What we announced on May 8, and what the Premier on behalf of the people of the Province and the government announced on May 8, was a significant policy shift than has ever occurred before. Backroom discussions, backrooms deals, when they were done come out and tell people how good they are, put a marketing strategy together to shove it down people's throats: not this time. We announced that after a significant process identified and put together under the leadership of Premier Williams with respect to the expression of interest, we made a decision on two grounds, what was in the public interest and best business case. Through that entire assessment in trying to answer those two questions all roads led back to us. All roads led back to a project developed by Newfoundland and Labrador for Newfoundlanders and Labradorians, Mr. Speaker. That is the decision that we took with confidence in our ability and with confidence in the future.

The Member for Signal Hill-Quidi Vidi talked about all the stars lining up. We appreciate the comments that he has made. We are more than aware of the market conditions that exist. We are more than aware of the challenges that are in front of us. The Premier, on May 8 in his release, talked about a Newfoundland and Labrador led option, an option owned by Newfoundlanders and Labradorians. We have not closed the door to the arrangements and how that will be made. All options are open. Market access, whether it be with Quebec, whether it be some with Quebec or in Ontario, whether it be in the Northeastern United States, we know there is an insatiable demand. We also are aware, Mr. Speaker, that for the future this demand will only increase and we have a project that could play a role, not only in the development of the sale of power but also a project that fundamentally could change the economy and social structures upon which we depend by reserving power for ourselves for industrial development. Mr. Speaker, that is the process.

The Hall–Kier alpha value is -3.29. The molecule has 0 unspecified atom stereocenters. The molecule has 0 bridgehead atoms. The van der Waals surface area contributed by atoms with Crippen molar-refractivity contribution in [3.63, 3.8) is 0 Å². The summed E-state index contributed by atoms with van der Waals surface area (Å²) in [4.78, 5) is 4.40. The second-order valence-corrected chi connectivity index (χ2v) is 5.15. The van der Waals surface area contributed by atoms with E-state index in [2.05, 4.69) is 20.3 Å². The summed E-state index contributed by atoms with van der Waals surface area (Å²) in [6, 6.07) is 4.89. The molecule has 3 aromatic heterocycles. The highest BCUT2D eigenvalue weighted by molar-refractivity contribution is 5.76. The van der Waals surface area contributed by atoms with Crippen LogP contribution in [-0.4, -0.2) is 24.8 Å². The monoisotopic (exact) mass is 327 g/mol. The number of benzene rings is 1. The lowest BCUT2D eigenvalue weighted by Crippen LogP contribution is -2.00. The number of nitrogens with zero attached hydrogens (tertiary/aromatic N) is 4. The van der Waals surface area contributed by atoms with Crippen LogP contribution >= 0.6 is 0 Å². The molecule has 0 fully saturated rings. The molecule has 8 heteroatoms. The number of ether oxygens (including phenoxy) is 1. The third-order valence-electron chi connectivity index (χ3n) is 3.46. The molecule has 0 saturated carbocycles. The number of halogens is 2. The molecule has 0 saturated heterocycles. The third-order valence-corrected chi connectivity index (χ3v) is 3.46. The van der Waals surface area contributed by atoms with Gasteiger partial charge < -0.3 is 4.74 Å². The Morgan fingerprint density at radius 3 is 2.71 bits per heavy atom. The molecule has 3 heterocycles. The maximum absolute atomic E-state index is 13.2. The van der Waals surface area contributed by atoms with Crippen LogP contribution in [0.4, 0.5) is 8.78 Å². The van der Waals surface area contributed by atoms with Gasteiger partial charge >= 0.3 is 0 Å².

We appreciate members asking questions and we encourage that. At each stage in the process the commitment has been made to update people when we make fundamental shifts. The Premier has acknowledged as well, on behalf of the government, supported by his Cabinet colleagues in caucus and recognizing that with respect to the Innu Nation, that unless there is an agreement with the Innu Nation, a recognized group, Aboriginal group, from a land claim purpose, there will be on project. We understand that, we have acknowledged that upfront. We are involved in those discussions right now.

Mr. Speaker, I think that is the difference in this process, and that is the difference in this development. There is a little higher risk involved, no question. I can say to you absolutely, honestly, that the level of risk and how we feel we can mitigate those risks, we have confidence in our ability to do exactly that. With the level of that risk, and mitigated, we believe the reward and the potential benefits will be much, much higher.